Abraham and the Idols

The Qur'an claims "To thee we sent a scripture in truth, confirming the scripture which came before it and guarding it in safety: so judge between them by what Allah has revealed..." (Sura 5:51) However it may come as a surprise to discover that many stories in the Qur'an which appear to be historical facts do not come from any scriptures held as divine by the Jews and Christians but from legends and myths circulating in Arabia before the time of Muhammad.

The Jewish Legend in the Qur'an

In Jewish religious literature, called the Midrash, there are stories made up by the Rabbis to illustrate the dangers of polytheism and other evils of pagan belief. One such theme is illustrated by the story of Abraham breaking the idols of his father and then being saved from the fire into which he would have been thrown for having committed this act.

A former Chief Rabbi has written:

"The fight against idolatry begun by the Prophets (Biblical Prophets) was continued by the Pharisees. Abraham, the father of the Hebrew people, they taught, started on his career as an idol wrecker. In legends, parables and discourses, they showed forth the folly and futility of idol worship..."
(Former Chief Rabbi J H Hertz from the "Book of Jewish Thoughts" Published by the office of the Chief Rabbi London 1942)

It will no doubt come as a shock for some to discover that the Qur'an which claims to be "divine revelation" contains one such Jewish legend and presents it as being an historical fact concerning the life of Abraham. However this story is a well known illustration invented by Rabbi Hiyya in the 2nd century CE; it is recorded in the Midrash Rabbah Genesis and all authorities agree that it was never mean't to be considered historical.

The story in the Qur'an

A comparison of the stories reveals unique similarities in the Qur'an and the Midrash which appear nowhere else in Biblical or other ancient literature.

The Qur'anic account of Abraham and the idols commences in Sura 6:74 where Abraham is quoted as saying "Takest thou idols for gods?" and this theme is then expanded in Sura 21:51-71. It is exactly the same theme of the Midrashic legend where Abraham takes issue over the idols of his father.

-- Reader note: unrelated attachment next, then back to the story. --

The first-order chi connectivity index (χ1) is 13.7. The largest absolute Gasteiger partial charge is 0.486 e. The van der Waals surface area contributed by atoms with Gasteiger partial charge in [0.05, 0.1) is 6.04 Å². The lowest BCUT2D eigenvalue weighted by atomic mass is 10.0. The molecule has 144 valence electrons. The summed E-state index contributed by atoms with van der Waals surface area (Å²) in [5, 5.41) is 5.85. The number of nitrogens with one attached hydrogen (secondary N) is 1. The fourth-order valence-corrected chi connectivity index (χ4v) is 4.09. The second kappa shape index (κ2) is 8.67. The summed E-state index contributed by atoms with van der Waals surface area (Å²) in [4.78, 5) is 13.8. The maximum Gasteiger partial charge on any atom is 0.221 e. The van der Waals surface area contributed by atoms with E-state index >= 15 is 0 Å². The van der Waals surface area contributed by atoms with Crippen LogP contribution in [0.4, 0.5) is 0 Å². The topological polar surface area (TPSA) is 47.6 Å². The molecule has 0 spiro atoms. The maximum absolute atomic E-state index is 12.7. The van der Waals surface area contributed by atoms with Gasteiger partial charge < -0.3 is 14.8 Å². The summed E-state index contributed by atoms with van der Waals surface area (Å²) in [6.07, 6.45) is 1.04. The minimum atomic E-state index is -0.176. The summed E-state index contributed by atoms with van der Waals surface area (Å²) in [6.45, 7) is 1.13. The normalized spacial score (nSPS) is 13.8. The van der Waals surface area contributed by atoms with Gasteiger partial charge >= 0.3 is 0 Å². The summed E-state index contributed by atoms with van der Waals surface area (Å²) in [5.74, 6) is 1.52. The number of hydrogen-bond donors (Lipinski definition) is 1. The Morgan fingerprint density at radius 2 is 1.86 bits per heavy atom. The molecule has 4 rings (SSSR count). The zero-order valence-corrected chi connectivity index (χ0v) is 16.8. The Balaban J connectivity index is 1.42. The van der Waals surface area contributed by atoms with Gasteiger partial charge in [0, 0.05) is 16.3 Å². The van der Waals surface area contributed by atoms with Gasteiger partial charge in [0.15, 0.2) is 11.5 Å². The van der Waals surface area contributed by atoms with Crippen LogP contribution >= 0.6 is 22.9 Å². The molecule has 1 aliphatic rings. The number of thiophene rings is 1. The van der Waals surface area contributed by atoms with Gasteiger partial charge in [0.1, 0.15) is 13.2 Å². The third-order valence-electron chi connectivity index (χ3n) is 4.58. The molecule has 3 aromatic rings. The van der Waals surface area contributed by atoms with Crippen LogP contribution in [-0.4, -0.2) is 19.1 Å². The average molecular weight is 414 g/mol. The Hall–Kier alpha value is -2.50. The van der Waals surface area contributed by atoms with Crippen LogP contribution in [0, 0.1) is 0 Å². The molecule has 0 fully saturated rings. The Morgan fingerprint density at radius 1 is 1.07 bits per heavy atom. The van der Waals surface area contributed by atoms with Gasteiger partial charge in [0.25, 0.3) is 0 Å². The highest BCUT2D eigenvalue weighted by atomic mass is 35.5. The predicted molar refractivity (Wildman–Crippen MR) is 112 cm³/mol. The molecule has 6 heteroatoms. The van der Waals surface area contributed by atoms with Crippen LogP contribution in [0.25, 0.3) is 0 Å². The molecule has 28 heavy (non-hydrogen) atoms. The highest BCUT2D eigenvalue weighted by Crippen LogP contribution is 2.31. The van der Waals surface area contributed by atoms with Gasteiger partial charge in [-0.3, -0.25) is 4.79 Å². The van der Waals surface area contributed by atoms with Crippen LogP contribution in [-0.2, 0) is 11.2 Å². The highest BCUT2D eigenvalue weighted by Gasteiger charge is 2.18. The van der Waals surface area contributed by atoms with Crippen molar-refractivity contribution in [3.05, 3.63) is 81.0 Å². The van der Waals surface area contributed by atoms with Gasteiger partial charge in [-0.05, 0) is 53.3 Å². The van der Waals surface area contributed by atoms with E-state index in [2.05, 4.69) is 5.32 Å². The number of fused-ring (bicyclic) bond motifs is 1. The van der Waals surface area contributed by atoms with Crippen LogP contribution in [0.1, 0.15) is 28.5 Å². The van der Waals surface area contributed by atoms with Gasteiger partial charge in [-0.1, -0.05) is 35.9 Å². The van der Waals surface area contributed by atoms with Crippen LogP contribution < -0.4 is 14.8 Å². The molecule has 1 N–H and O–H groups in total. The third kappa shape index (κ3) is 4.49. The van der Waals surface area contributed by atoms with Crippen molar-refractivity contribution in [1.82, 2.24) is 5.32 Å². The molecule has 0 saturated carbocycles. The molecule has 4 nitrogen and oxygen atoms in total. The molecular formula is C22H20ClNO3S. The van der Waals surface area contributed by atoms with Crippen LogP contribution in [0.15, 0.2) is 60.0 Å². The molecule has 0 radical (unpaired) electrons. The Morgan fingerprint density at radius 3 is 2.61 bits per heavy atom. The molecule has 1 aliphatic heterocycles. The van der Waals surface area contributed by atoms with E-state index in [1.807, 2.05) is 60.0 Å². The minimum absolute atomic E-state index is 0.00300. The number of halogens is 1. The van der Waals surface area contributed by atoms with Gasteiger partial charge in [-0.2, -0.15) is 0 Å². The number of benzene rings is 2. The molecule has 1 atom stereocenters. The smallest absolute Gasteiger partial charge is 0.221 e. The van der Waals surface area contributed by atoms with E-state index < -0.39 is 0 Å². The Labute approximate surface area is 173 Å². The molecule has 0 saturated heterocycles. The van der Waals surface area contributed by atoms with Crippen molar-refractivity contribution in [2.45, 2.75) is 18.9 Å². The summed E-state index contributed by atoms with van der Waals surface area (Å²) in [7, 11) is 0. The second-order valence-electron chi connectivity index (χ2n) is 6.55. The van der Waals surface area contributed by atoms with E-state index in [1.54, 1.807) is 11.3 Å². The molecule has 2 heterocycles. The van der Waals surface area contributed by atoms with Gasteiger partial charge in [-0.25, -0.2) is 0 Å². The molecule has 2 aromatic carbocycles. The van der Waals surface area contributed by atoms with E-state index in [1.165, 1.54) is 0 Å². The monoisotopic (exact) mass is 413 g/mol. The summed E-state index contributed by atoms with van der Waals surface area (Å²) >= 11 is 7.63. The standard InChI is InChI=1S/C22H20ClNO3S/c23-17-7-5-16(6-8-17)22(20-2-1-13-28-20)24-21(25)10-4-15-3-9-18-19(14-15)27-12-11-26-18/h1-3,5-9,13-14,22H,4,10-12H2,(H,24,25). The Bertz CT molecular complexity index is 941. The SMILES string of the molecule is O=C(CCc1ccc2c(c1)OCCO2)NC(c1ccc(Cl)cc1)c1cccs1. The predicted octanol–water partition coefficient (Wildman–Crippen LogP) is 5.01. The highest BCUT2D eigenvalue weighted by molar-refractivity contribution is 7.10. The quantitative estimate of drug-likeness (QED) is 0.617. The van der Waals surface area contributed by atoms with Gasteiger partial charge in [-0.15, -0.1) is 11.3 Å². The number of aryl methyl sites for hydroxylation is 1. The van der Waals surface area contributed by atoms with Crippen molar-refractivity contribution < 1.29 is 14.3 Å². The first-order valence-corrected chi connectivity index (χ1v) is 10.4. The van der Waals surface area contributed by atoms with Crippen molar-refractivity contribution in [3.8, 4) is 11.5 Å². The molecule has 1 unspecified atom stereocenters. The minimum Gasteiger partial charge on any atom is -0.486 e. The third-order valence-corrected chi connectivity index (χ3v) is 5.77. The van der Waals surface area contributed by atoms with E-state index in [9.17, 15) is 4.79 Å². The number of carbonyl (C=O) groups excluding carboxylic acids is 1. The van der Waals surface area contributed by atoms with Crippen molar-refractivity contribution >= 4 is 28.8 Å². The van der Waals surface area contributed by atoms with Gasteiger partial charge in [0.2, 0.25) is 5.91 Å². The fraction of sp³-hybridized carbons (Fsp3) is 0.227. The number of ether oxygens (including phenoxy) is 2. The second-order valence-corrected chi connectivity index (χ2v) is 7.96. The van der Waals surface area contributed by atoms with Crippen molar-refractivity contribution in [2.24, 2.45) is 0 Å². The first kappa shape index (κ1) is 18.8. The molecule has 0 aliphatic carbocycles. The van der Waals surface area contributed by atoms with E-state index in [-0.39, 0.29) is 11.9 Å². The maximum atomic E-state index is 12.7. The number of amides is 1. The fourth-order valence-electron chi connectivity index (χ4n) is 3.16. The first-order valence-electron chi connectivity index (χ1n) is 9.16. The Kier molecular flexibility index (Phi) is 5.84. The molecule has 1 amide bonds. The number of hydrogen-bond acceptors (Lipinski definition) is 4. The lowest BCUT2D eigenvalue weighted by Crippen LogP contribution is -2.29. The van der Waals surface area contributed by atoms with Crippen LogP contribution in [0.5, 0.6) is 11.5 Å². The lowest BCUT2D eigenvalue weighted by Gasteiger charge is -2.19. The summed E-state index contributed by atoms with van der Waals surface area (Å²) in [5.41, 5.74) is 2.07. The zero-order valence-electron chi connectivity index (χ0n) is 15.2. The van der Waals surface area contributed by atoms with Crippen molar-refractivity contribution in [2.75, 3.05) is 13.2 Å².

The shared themes in the Midrashic account

The Midrashic account is given here and the Qur'anic equivalent can be found in the ayats in the brackets.

  1. Abraham's father accused of being an idolater: "Terah (Abraham's father) was a manufacturer of idols" ie. He was an idolater. (52)
  2. "He once went away somewhere and left Abraham..." (57)
  3. Abraham breaks all the idols except the biggest: "So he took a stick, broke them, (the idols) and put the the stick in the hand of the largest." (58)
  4. "When his father returned he demanded, 'What have you done to them?'" (59) (In the Qur'anic account this demand is made by his father and the people.)
  5. Abraham claims: "Thereupon the largest arose, took the stick, and broke them." (63)
  6. Abraham is seized and delivered up for judgement: "Thereupon he seized him and delivered him to Nimrod." (68) The Qur'an does not mention by name who was to punish Abraham.
  7. Abraham is saved from the fire: "When Abram descended into the fiery furnace and was saved..." (69)

All the above points are unique both to the Qur'anic and mythical midrashic accounts. They do not appear in the Scriptures of the Jews and Christians.


From Rabbinical accounts we know that these legends and myths were used widely to teach people the dangers of idolatry.

There is no doubt that Muhammad heard of these stories from the many discussions he had with Jews and, having mistaken them as stories from the Scriptures of the Jews, he retold them claiming that they were historical fact given to him by divine revelation.

Evidence, from Qur'anic sources, of Muhammad having heard these stories from the Jews and then retelling them as being divinely revealed can be seen on the internet at: http://answering-islam.org/Responses/Saifullah/borrow.htm and other articles in the section Sources of the Qur'an.

The facts speak for themselves. This story which appears in the Qur'an bears testimony that the Qur'an is not "divine revelation" but a collection of stories from many sources and put together by Muhammad and his companions.

The intelligent reader must ask the question: Did the Qur'an come from God? or was it compiled from many different sources including Jewish and Christian fiction and not only the Torah and Injeel?

Contact the author.

For detailed quotations from the Muslim sources and a comparison with the Midrash, see Tisdall, The Original Sources of the Qur'an.
Further discussion: A Muslim response and the answer by the author.

Sources of the Qur'an
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